A few months ago Patrick and I had the pleasure of being introduced to Shana Lee – a local jeweler based in Red Hook, NY, with a studio store on Warren Street in Hudson. We spent a Saturday afternoon browsing around her store, and just fell in love with her work. When it came time to think about picking up our wedding rings, we looked at a lot of options, although we decided to ask Shana to make our rings.
Our marriage means a great deal to us both personally – and politically – and all throughout the process we have been doing our best to support our community as much as possible through our own wedding process. Shana is not gay, although both she and her husband are huge supporters of our community. In fact, in addition to both of them being artists, Shana’s husband is also the owner of Jason’s Upstairs Bar, the host site for many of Trixie’s great gay parties up in Hudson.
Here’s a little photo summary of how the rings were created; we knew it would be great to have them handmade, but we never realized the amount of time and care that goes into the production of two small pieces of art!
Shana herself; working away in her studio. When we got there, she greeted us with open arms – and cocktails made from freshly-squeezed grapefruit juice. Normally she would have sparkling wine available, although with such a small time frame to finish our rings, she was a bit rushed. None the less, we then followed her to her studio where cheese and crackers, and the fitting of our rings awaited.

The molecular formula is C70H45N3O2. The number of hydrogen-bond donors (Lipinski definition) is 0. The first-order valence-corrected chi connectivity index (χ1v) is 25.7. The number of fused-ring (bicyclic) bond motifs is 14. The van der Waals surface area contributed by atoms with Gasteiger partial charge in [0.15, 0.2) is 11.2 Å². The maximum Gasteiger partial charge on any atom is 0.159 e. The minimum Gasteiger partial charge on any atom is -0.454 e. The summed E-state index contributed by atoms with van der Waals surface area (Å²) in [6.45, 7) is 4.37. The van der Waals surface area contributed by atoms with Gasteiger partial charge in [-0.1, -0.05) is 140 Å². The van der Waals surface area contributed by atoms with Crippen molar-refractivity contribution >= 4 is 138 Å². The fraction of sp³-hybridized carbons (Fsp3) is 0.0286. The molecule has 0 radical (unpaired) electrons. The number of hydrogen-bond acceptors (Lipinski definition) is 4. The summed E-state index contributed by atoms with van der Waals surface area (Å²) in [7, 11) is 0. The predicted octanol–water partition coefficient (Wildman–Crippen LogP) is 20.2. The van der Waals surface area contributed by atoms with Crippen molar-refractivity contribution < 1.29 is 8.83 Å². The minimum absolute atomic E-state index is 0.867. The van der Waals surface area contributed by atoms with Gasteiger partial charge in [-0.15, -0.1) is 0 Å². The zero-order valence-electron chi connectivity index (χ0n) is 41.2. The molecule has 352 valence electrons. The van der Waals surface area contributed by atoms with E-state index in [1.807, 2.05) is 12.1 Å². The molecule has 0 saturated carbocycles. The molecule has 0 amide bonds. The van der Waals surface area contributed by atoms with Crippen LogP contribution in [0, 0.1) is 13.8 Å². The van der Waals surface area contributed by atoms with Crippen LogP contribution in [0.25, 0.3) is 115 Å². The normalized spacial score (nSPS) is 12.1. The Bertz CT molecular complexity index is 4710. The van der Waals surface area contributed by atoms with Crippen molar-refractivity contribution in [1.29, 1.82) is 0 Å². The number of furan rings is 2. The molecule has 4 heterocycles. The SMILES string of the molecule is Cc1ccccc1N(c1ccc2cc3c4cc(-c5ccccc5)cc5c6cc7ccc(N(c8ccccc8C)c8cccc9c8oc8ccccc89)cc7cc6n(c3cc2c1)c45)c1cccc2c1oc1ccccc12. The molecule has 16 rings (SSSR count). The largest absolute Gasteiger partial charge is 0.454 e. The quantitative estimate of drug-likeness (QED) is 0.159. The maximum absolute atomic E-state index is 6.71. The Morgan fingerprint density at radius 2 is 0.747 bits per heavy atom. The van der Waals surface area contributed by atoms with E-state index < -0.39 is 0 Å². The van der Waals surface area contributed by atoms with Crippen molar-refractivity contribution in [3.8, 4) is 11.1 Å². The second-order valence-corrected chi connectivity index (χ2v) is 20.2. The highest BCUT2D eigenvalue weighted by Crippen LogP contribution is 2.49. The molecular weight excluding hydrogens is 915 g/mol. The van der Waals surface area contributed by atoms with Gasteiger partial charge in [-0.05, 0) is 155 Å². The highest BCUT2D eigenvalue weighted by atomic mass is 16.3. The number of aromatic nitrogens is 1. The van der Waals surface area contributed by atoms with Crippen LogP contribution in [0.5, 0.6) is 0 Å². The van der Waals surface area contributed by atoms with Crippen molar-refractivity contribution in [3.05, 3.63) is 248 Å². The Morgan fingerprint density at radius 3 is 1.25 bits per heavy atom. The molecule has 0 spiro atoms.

Of course, Patrick’s ring was not large enough, and mine was too snug. (Get your minds out of the gutter!) Unfortunately, not enough so to simply swap rings, so we got to watch Shana go to work to adjust them.
First, she cut a segment out of Patrick’s ring to bring it to the correct size, and then she closed the seam with a mixture of crazy metal alloys, fired it with a blow torch to work that melted metals magic, and then soaked the ring in acid to dissolve the remaining particles that were a combination of metal and a substance similar to melted glass.
While the acid ate away at the compounds on Patrick’s ring, she went to work on my ring. A much easier job, mine was made larger simply by pounding away at with a hammer. After about an hour of working at both of the rings, and a good polishing to bring them back to their original luster, they were complete.
Tucked into little white boxes, you would have never guessed that an hour earlier they covered with melted compounds, fired, and beaten with large hammer. Talk about love in more ways than one; these rings not only represented the love and commitment between Patrick and I, but they also represented an enormous amount of time, effort, sweat – and love for one’s craft- that was required to transform these hunks of gold and platinum into something special; our wedding rings.